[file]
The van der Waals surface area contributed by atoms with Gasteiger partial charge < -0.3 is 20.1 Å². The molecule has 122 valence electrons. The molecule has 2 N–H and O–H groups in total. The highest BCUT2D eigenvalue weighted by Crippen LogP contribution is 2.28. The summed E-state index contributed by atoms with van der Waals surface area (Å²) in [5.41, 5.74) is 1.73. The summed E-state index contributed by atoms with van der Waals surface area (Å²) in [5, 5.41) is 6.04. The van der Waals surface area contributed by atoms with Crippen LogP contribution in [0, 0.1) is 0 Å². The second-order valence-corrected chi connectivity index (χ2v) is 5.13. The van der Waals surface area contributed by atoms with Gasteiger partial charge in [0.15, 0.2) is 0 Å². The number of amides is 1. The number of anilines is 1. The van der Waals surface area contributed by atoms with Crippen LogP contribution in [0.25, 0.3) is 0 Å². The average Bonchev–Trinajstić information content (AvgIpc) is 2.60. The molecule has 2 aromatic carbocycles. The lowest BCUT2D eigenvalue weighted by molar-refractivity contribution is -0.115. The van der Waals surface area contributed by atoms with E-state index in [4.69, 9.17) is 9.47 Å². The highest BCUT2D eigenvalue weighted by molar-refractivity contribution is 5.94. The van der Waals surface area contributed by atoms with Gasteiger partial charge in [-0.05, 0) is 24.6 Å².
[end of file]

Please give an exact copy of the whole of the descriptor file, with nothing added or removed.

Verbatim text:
The van der Waals surface area contributed by atoms with Gasteiger partial charge < -0.3 is 20.1 Å². The molecule has 122 valence electrons. The molecule has 2 N–H and O–H groups in total. The highest BCUT2D eigenvalue weighted by Crippen LogP contribution is 2.28. The summed E-state index contributed by atoms with van der Waals surface area (Å²) in [5.41, 5.74) is 1.73. The summed E-state index contributed by atoms with van der Waals surface area (Å²) in [5, 5.41) is 6.04. The van der Waals surface area contributed by atoms with Crippen LogP contribution in [0, 0.1) is 0 Å². The second-order valence-corrected chi connectivity index (χ2v) is 5.13. The van der Waals surface area contributed by atoms with Gasteiger partial charge in [0.15, 0.2) is 0 Å². The number of amides is 1. The number of anilines is 1. The van der Waals surface area contributed by atoms with Crippen LogP contribution in [0.25, 0.3) is 0 Å². The average Bonchev–Trinajstić information content (AvgIpc) is 2.60. The molecule has 2 aromatic carbocycles. The lowest BCUT2D eigenvalue weighted by molar-refractivity contribution is -0.115. The van der Waals surface area contributed by atoms with E-state index in [4.69, 9.17) is 9.47 Å². The highest BCUT2D eigenvalue weighted by molar-refractivity contribution is 5.94. The van der Waals surface area contributed by atoms with Gasteiger partial charge in [-0.05, 0) is 24.6 Å².